The 28-year-old Glasgow business manager tells how she spends her £50,000 salary

A Glasgow woman who runs two businesses with her partner has shared what she does with her £50,000 salary.

She revealed she was able to quit a job she hated when her fiancé set up a successful business after going through ‘very difficult times financially’.

Speaking anonymously, the 28-year-old business executive shared insight into how she spends and saves her salary.

READ MORE-Europa League final: Alcohol reigns in Seville amid recent crackdown in Spain

The woman told Refinery 29 she lives with her fiancé and her cat just outside Glasgow and together they run two companies, a marketing agency and an education company, bringing in a total of 200 £000.

The Refinery 29 Money Diaries examines how the “modern working woman” spends her earnings over a seven-day period and asks her to track every penny.

The Glasgow firm’s director admits her ‘business expenses are quite low’ and that they ‘only take up half of that combined for salaries and dividends’.

She and her partner split the bills 50/50 and add £6,000 to their joint account to cover bills, groceries and any additional expenses.

She added: “We only started making this amount of money about 18 months ago so it’s pretty new to us and we’re still finding our ways to invest/save and to fun too.”

In seven days she spent a total of £776.05. One of these days she spent £512.98 after buying £140 flights to Seville with Ryanair.



Get all the latest Glasgow news and headlines straight to your inbox twice a day by signing up to our free newsletter.

From breaking news to breaking news on the coronavirus crisis in Scotland, we’ve got you covered.

The morning newsletter arrives before 9 a.m. daily and the evening newsletter, hand-curated by the team, is sent between 4 and 5 p.m., giving you an overview of the most important stories we covered that day.

To register, simply enter your email address in this link here.

She said: “I swore to myself years ago that no matter where I flew or for how long, I would always pay for a suitcase.”

Apart from renovating her house, the company director also likes to save and invest her money in crypto and ISA stocks and shares.

And for other savings she reveals she saves 10% for her personal tax each month the couple have standing orders of £200 going out in shares and ISA shares from our joint account and when they take their dividends they put around £5,000 each in their joint savings.

This can then be split between their wedding fund, vacation, emergency, crypto, and ISA stocks and shares.

She then adds that she is saving £1,000 of her own money for holidays, sweets and wedding shoes.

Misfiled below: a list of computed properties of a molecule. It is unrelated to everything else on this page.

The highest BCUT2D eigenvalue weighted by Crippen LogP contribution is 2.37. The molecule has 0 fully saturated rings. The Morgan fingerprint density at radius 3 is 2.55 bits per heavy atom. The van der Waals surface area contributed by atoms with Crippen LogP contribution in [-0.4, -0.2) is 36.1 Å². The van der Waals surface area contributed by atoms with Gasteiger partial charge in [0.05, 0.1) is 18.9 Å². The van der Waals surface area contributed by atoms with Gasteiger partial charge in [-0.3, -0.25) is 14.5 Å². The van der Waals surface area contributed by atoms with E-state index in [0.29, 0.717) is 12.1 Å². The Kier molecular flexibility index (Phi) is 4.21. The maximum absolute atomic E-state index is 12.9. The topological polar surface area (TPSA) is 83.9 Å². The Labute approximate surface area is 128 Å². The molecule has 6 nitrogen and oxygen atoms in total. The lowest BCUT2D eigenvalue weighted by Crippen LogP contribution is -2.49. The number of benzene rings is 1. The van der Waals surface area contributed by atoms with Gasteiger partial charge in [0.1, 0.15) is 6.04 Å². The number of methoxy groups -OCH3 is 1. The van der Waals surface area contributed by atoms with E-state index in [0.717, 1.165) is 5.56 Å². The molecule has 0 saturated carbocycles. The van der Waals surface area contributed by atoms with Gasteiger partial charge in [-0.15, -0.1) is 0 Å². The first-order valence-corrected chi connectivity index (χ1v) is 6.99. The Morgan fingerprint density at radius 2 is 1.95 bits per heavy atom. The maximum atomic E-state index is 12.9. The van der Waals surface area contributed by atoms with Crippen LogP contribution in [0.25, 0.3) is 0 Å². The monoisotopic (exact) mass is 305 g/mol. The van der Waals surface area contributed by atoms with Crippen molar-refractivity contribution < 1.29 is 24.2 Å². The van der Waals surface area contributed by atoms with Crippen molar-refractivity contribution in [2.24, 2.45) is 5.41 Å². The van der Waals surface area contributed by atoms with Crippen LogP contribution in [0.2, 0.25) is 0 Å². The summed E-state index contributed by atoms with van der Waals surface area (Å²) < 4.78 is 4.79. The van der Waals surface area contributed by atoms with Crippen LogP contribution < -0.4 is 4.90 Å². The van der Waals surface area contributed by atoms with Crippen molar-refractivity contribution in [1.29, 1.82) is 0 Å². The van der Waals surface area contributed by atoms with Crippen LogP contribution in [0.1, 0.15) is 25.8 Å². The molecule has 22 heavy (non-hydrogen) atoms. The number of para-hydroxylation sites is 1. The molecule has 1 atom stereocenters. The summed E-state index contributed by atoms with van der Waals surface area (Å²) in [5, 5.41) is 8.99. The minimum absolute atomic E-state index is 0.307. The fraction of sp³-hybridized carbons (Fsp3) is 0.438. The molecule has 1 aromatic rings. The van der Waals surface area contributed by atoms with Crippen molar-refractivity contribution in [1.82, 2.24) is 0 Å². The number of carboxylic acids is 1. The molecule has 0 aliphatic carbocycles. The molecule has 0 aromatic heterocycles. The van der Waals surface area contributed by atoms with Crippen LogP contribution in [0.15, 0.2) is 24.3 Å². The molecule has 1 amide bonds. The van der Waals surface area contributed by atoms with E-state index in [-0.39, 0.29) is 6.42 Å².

In terms of pensions, her company pays £500 a month into her and her fiancé’s pension pots.

She explains: “There’s about £6,000 in mine but I’m not currently contributing anything to my pension from my salary.”

Other costs include his £51 phone bill and a weekly £18 cleaner (split). Subscriptions: £29 MuscleFood, £63 gym memberships, £13.99 Spotify Duo, £20 Netflix and Now TV, £25 Nespresso (split). £20 Liberty Personal Subscription.

Growing up, she said her family never really talked about money until it was an issue. She lived at home while in college and only took out a small student loan to cover her travel expenses.

She got her first job at 16 at a buffet and that’s when she opened her first bank account, but admits she didn’t become fully financially responsible for herself until ’til she moves in with her 22-year-old fiancé.

Until then, she paid for her car, went out and gave her mum £100 a month – although this was returned to her in a lump sum.

Thinking about money, she is relieved that for the first time she doesn’t care about finances.

She continued: “For the first time in my life, no. We’re so lucky to be in the position we’re in, but it’s been a lot of hard work and risk taking to get here.

“Just a few years ago I was working in the emergency services and B [her fiancé] was trying to do it as an editor. I had a fairly low salary and covered all our bills (we were renting an apartment at the time).

“We had very difficult times financially and although we never went into debt, it put a strain on our relationship.

“We are now in such a good place and I am so grateful for every hour that B has grafted to give us this life.

“He built an amazing business that allowed me to quit a job I hated and grow this business (and our subsequent business) together. It feels like a dream sometimes.”